Is Mitt sustainable?
I’ve been thinking about Mitt Romney and sustainability. This is especially so after his recent abhorrent, error-filled and dumb statements on the American populace, foreign policy and energy policy.
Has he lost the election with his incredibly insulting comments that almost half of all Americans are “dependent on government” and “believe they are victims”? Maybe so – it’s probably too early to say for sure – and Mitt has the advantage of an endless flow of campaign Super-Pac money and the egregious voter suppression activities occurring in many key states.
The money and the voter ID shenanigans may be enough for the Republicans to steal another election no matter what idiocy comes out of his mouth.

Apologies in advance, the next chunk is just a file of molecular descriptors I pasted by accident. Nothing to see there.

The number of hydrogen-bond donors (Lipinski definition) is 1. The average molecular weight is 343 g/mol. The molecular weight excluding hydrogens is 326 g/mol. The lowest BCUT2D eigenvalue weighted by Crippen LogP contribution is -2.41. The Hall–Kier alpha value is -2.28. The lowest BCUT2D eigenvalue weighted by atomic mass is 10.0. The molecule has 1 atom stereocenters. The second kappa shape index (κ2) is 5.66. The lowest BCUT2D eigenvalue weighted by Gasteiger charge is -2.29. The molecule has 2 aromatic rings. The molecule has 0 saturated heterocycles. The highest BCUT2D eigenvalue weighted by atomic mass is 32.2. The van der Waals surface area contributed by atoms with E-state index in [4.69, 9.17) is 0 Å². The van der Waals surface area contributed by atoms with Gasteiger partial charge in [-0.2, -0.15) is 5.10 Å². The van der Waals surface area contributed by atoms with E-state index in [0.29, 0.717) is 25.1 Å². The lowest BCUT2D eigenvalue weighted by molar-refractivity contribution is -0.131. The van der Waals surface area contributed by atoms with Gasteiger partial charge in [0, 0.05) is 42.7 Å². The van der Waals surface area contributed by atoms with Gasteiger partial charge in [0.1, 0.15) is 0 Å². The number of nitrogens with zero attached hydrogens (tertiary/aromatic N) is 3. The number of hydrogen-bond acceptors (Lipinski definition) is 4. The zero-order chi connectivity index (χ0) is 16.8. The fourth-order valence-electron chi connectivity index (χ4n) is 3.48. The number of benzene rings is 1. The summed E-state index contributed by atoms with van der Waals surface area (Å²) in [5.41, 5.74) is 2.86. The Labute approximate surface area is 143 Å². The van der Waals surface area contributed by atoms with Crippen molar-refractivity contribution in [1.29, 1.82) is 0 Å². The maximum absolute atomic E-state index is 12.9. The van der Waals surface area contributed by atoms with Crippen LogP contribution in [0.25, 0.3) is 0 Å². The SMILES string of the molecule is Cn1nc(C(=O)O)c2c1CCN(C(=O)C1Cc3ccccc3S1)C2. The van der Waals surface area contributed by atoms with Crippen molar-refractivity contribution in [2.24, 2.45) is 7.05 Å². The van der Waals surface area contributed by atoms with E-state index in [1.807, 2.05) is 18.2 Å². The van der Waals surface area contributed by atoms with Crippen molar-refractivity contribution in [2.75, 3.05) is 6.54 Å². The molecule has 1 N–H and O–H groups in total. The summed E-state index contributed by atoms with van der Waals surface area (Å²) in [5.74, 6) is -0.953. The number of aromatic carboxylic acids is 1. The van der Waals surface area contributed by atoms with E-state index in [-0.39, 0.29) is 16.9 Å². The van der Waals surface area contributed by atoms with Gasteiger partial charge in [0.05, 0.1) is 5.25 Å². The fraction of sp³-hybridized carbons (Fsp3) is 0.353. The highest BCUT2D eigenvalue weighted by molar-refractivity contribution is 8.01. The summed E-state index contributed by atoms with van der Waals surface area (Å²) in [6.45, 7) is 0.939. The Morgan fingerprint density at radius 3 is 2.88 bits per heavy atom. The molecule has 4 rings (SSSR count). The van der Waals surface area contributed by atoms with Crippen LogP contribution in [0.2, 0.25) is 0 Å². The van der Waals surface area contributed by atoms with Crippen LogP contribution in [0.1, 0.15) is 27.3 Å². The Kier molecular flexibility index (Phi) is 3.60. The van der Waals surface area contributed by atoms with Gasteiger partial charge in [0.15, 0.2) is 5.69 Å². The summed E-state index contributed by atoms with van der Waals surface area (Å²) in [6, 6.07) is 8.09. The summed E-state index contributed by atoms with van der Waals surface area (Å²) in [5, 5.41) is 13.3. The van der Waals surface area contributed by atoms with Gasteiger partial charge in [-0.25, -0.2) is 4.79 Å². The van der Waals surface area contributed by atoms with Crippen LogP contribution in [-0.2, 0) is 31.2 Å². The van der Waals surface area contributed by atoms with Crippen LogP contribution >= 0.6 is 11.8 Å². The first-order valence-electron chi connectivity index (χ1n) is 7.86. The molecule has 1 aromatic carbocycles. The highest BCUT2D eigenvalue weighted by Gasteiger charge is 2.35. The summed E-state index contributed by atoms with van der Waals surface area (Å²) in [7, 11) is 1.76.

I’m reminded of a New York Times op-ed piece that David J. Rothkopf wrote last year, “Redefining the Meaning of No. 1” in which he said, “The purpose of a society is not merely the creation of wealth, especially if most of it goes to the few.” It’s unlikely that Mitt (and the Republican Party) got that particular memo or would even understand it if he (or they) did happen to read it.
Rothkopf was Deputy Under-Secretary of Commerce for International Trade Policy and Development during the Clinton Administration. Currently he is president and CEO of Garten Rothkopf, an international advisory firm specializing in transformative trends associated with energy, security, and emerging markets.
So here’s the question: Is Mitt sustainable?
Image: Mitt Romney by davelawrence8 via Flickr